Farm Refrigeration

Agricultural producers use a variety of refrigeration systems to extend the shelf life of perishable materials.

Fruit and vegetable farm refrigeration systems are operated most intensively during the warmest months of the year, often when electrical costs are at their highest levels. Improving energy efficiency of refrigeration systems can therefore lead to significant savings. This can be accomplished by:

  • Precooling produce with cold water before putting it into refrigerated areas;
  • Improving insulation of the refrigerated cold storage area;
  • Reducing infiltration of warm air through the doors, cracks, and other openings;
  • Regular maintenance and servicing of refrigeration equipment;
  • Utilizing energy-efficient compressors, heat exchangers, and refrigerants; and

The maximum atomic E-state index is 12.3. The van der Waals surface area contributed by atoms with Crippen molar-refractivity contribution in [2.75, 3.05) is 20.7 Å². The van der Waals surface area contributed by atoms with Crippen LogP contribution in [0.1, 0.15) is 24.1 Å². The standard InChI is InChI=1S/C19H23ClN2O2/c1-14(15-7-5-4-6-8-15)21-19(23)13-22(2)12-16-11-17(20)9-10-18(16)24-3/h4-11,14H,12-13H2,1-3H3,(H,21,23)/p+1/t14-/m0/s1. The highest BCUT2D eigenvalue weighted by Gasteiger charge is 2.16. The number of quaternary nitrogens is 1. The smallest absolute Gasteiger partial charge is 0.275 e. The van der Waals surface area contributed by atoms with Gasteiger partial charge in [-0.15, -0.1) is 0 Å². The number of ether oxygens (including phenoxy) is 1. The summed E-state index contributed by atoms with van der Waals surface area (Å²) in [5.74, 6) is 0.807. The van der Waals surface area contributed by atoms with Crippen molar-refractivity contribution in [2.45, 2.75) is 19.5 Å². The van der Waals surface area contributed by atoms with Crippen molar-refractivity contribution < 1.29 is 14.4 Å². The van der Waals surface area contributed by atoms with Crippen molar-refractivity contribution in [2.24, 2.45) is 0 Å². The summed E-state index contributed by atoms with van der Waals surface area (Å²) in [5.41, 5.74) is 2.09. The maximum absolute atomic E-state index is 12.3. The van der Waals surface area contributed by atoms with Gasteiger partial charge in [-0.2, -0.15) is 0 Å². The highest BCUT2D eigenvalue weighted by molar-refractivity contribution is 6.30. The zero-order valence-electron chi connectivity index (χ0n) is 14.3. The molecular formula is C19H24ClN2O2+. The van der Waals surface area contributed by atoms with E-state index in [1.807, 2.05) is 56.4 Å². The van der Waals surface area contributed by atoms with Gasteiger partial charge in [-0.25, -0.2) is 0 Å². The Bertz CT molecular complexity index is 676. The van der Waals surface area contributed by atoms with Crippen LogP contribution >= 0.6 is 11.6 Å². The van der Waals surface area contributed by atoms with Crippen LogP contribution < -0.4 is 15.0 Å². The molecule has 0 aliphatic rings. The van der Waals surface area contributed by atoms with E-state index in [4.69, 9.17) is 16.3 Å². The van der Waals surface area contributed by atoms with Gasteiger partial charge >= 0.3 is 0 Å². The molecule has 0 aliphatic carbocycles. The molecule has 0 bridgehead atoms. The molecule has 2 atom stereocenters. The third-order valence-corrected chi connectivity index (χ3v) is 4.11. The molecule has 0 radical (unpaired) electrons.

• Taking steps to prevent and detect refrigerant leakage.

Dairy farmers also rely heavily on refrigeration equipment, but on a daily rather than seasonal basis. Refrigeration systems with scroll compressors are 15 to 20 percent more efficient than traditional reciprocating compressor systems. These compressors can be used for cooling milk or for space conditioning, such as a walk-in cooler.

Heat-recovery units can scavenge the discharge heat from refrigeration equipment to supplement water-heating needs while increasing the efficiency of the refrigeration system slightly. A refrigeration heat recovery unit consists of a 50-, 80-, or 120-gallon jacketed water storage tank and a heat exchanger. The refrigerant inside the jacket is cooled while the water in the tank is heated.

Agricultural producers can invest in an energy audit to determine whether an investment in more energy-efficient refrigeration equipment or other energy-saving technology offers an acceptable economic payback.


Updated Tuesday, August 05, 2014